Love Your Neighbor

Luther, commenting on Galatians 5:14, wrote:

Paul is an outstanding interpreter of the commandments of God. For he compresses all of Moses into a very brief summary and shows that in all his laws, which are almost endless, nothing is contained except this very brief word: “You shall love your neighbor as yourself.” Reason, of course, is offended at this stinginess and paucity of words, when it is stated so briefly “Believe in Christ” and “You shall love your neighbor as yourself.” Therefore it despises both the doctrine of faith and the doctrine of truly good works. To those who have faith, however, this stingy and paltry phrase “Believe in Christ” is the power of God (Rom. 1:16), by which they overcome sin, death, and the devil, and obtain salvation. So also serving another person through love seems to reason to mean performing unimportant works such as the following: teaching the erring; comforting the afflicted, encouraging the weak; helping the neighbor in whatever way one can; bearing with his rude manners and impoliteness; putting up with annoyances, labors, and the ingratitude and contempt of men in both church and state; obeying the magistrates; treating one’s parents with respect; being patient in the home with a cranky wife and an unmanageable family, and the like. But believe me, these works are so outstanding and brilliant that the whole world cannot comprehend their usefulness and worth, indeed, it cannot estimate the value of even one tiny truly good work, because it does not measure works or anything else on the basis of the Word of God but on the basis of a reason that is wicked, blind, and foolish.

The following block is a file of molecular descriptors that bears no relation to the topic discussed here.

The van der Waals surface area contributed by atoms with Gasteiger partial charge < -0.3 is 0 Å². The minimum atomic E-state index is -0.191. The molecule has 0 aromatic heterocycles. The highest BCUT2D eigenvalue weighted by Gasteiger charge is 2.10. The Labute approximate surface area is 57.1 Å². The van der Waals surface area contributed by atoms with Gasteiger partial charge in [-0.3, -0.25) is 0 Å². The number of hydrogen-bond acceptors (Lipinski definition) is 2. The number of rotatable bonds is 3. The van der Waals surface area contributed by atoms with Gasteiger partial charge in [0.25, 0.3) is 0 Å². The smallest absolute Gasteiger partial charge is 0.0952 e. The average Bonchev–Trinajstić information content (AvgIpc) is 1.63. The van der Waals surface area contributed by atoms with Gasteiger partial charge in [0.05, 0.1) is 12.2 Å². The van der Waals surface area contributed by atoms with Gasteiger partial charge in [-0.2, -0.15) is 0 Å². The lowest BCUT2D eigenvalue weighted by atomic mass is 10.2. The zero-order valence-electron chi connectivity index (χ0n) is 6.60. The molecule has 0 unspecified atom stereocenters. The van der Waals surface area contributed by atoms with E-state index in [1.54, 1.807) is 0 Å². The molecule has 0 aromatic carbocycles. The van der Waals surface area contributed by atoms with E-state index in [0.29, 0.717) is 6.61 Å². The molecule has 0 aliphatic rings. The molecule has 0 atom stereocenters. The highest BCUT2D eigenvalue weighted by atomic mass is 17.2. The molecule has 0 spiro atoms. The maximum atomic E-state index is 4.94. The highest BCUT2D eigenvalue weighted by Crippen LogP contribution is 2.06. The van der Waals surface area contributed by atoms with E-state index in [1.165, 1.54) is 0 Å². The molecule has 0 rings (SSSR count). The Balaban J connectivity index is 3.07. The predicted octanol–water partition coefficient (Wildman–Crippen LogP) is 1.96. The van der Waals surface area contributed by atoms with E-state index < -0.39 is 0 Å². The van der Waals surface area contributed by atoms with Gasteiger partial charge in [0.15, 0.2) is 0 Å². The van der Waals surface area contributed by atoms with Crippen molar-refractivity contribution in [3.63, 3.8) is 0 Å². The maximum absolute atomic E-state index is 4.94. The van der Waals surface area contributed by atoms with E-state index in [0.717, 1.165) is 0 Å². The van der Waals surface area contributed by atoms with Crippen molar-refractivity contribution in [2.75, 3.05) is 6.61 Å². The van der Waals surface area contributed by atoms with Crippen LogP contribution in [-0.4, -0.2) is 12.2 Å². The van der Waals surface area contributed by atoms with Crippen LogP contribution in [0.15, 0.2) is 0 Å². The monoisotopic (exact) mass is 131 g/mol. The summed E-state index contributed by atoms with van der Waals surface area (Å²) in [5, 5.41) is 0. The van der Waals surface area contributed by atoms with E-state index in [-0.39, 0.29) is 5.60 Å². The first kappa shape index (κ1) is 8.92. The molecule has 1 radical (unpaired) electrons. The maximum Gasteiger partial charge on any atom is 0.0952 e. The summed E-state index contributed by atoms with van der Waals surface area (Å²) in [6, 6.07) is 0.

… Therefore we must battle unremittingly not only against the opinions of our own heart, on which by nature we would rather depend in the matter of salvation than on the Word of God, but also against the false front and saintly appearance of self-chosen works. Thus we shall learn to praise the works that each man performs in his calling – even though in external appearances they appear to be trivial and contemptible – provided that they have been commanded by God, and, on the other hand, to despise the works that reason decided upon without a commandment from God, regardless of how brilliant, important, great, or saintly they seem to be.

Luther, Martin Luther’s Works, volume 27: Lectures on Galatians 56, 57